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Also, all cars can go to the same gas stations and fill up using the same gas pumps, despite the fact that a Mercedes may cost $60,000 more than a Hyundai. This is known as Polymorphism, meaning that even though there are different objects, you can interact with them the same way because they both derive from the ideal car.

So, when defined in this way, I hope you can begin to see the value of looking at software the way we analyze the world around us.

For this lesson, we'll focus on the most basic building block of OO programming, and that is the Class. A class is simply a blueprint. The Class defines the fields, properties, methods and events that an object will have.

A class is a blueprint only; its only job is to define what data it should store (the variables, or rather Fields) and what actions the object should take (the procedures, or rather the Properties and Methods). But since a class is just a blueprint, it is not the ACTUAL object … just a definition of the object’s appearance, behaviors, etc.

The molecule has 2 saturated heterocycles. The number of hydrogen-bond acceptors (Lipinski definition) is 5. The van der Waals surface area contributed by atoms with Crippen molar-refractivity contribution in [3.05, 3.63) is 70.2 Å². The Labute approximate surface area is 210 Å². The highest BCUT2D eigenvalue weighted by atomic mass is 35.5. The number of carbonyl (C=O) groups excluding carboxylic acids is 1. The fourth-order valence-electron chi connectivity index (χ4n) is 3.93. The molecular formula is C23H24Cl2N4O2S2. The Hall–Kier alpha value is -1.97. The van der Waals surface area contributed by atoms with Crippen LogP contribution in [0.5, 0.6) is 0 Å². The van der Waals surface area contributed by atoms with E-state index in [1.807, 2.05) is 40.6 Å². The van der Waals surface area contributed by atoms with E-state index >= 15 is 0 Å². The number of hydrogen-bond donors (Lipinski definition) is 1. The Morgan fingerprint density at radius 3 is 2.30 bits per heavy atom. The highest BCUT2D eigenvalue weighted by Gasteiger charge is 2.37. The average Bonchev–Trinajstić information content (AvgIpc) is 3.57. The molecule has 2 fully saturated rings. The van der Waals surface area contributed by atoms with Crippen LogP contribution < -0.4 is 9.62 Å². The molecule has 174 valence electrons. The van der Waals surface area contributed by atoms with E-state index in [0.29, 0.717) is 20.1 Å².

Just like in the real world, you take a blueprint to a contractor, or take the recipe to a baker and they create an instance of that blueprint, resulting in a house or a cookie respectively. In our case, we'll create an instance of the class. The instance is a manifestation of that class, which we then call an Object. So lets define a class:


class Car {


This class does nothing. So let’s add some fields, properties and methods.

Supplemental Readings for the Express Edition Videos Copyright © 2005 LearnVisualStudio.NET


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